Rice-A-Roni and a Win

For the next two weeks I’ll be in the San Francisco area, which means blog posts will be more sporadic and infrequent until the 24th or so. It’s vacation time! I intend to see all that San Fran has to offer, maybe meet up with some friends, and eventually heading up the coast to the Redwood National Park. Maybe I’ll just do some picture blogging. I think I can handle that. No promises though.

So, probably like you, I think of Rice-A-Roni when I think of San Francisco. Well, that and clam chowder and Ghirardelli chocolate. But the point is, I was curious as to why it is the San Francisco treat. Well, once upon a time, an Italian immigrant named Domenico DeDomenico moved to San Francisco and had a bunch of kids who were friends with these Armenians who served a rice pilaf dish that inspired the rice macaroni combination. Add a little chicken broth, bada bing, bada boom: Rice-A-Roni. It was one of those “I came to this country with $5 in my pocket and created this food empire” stories. Aaaaaaah, good ol’ American dreams.

So it really is the San Francisco treat. I probably still won’t eat any while I’m there though.

Okay, and now for the win. No, not that kind of win. Trust me, when I’ve accomplished that win, I’ll use the big font.

Like this!

My friend and likely many of yours as well, Emmie Mears has gotten together with a bunch of cool peeps to for the Searching for Superwomen blog, where geek girls get their geek on. They’re inviting everyone to contribute, male or female, when it comes to talking about showcasing superhero women, girl heroes, and addressing remaining attitudes of feminism in media today. I encourage you to check it out.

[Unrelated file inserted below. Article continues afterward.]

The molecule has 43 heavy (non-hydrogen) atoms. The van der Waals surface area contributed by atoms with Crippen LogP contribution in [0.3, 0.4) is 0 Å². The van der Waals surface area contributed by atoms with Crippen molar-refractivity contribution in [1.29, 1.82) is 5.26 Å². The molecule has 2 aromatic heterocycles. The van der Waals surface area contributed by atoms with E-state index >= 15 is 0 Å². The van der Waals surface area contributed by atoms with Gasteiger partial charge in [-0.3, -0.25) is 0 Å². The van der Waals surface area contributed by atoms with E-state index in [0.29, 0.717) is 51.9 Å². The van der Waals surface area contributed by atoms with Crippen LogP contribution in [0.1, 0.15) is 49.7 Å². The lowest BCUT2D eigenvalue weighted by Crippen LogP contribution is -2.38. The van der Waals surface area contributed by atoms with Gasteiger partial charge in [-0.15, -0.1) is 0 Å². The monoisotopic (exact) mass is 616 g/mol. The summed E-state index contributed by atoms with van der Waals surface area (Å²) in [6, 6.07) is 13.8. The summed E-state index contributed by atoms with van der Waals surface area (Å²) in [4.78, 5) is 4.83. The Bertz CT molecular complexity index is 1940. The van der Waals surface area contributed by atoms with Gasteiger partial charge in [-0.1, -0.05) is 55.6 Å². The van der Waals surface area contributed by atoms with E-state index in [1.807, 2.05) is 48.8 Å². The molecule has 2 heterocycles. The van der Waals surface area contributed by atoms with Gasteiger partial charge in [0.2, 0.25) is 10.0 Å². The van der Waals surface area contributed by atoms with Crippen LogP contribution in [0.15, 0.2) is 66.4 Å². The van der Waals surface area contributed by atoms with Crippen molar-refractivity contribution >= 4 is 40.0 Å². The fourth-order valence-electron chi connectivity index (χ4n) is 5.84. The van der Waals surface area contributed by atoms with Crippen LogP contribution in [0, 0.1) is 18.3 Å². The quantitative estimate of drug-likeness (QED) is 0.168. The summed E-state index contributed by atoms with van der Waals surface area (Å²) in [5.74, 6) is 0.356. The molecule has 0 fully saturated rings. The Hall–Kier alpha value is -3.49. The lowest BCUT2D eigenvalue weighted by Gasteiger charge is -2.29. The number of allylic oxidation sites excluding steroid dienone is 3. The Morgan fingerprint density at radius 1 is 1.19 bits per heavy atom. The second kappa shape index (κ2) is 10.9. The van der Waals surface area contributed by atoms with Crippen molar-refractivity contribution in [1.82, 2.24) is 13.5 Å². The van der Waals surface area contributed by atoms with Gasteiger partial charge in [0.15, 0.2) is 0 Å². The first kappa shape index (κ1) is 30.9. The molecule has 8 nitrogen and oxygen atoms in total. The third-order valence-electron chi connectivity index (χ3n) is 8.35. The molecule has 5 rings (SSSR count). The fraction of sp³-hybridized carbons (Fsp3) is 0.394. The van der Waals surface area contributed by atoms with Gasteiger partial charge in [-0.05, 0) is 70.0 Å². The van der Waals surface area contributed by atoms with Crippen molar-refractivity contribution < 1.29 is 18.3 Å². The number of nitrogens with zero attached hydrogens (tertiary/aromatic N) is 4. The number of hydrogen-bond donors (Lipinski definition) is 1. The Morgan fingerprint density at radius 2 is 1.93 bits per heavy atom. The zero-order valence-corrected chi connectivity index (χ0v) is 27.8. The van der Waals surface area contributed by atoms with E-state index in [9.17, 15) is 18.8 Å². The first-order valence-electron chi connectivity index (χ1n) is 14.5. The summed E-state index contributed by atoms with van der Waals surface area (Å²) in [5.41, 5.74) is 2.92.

Searching for Superwomen

The part where the win comes in, is they recently had a design contest where contestants were invited to design the header, Twitter, Facebook, etc. profile pics. And yours truly, was the winner. ūüėÄ

SearchingheadB

What did winning include? Oh, a little Amazon cash, and goodies like a Walking Dead comic. Plus a chance to get a little more of my designs out there. Who knows, I may want to freelance a bit in the future. ūüôā

Check out the Twitter account and Facebook page to see more of my designs and definitely stop by the Searching for Superwomen blog to check out great articles and maybe see if you want to contribute one yourself in the future.

Next time we meet, I’ll be broadcasting from San Fran, hopefully with awesome pics (or maybe if there’s an incidental plane ride along the way).

Did you know about Rice-A-Roni? Have you been to San Fran? Any places you’d recommend I see or go to eat? Can you catch all of the geek references in my banner design?

Judge a Book By Its Cover

How many times have you heard the old adage:

Never judge a book by its cover.

Well today, my lovelies, I’m here to tell you that if you’re an author that’s a load of bantha poodoo.¬† Everyone will judge your book by its cover.¬† Granted what’s in between that cover should be the gold bomb diggety, but repel potential readers you will if you don’t put at least one-quarter the energy you put into writing the book into creating the cover.

litandscribbles gold diggety jae

Your work should explode into awesomeness every time the reader opens it.

This doesn’t mean you need to design the cover yourself, and unless you’re a graphic designer or artist, please hand that task off to someone else.

I do graphic design among other things for a living.¬† No, I’m not the greatest graphic designer in the world.¬† That title belongs to Paul Rand or Milton Glaser.¬† But I do know horrible when I see it, and unfortunately I see a lot of that in self-pub covers.

But all is not lost!  You can have a good cover, possibly even a great cover if you only take into consideration a few things when pulling it together.
Remember, your book cover is your initial sales pitch to your readers.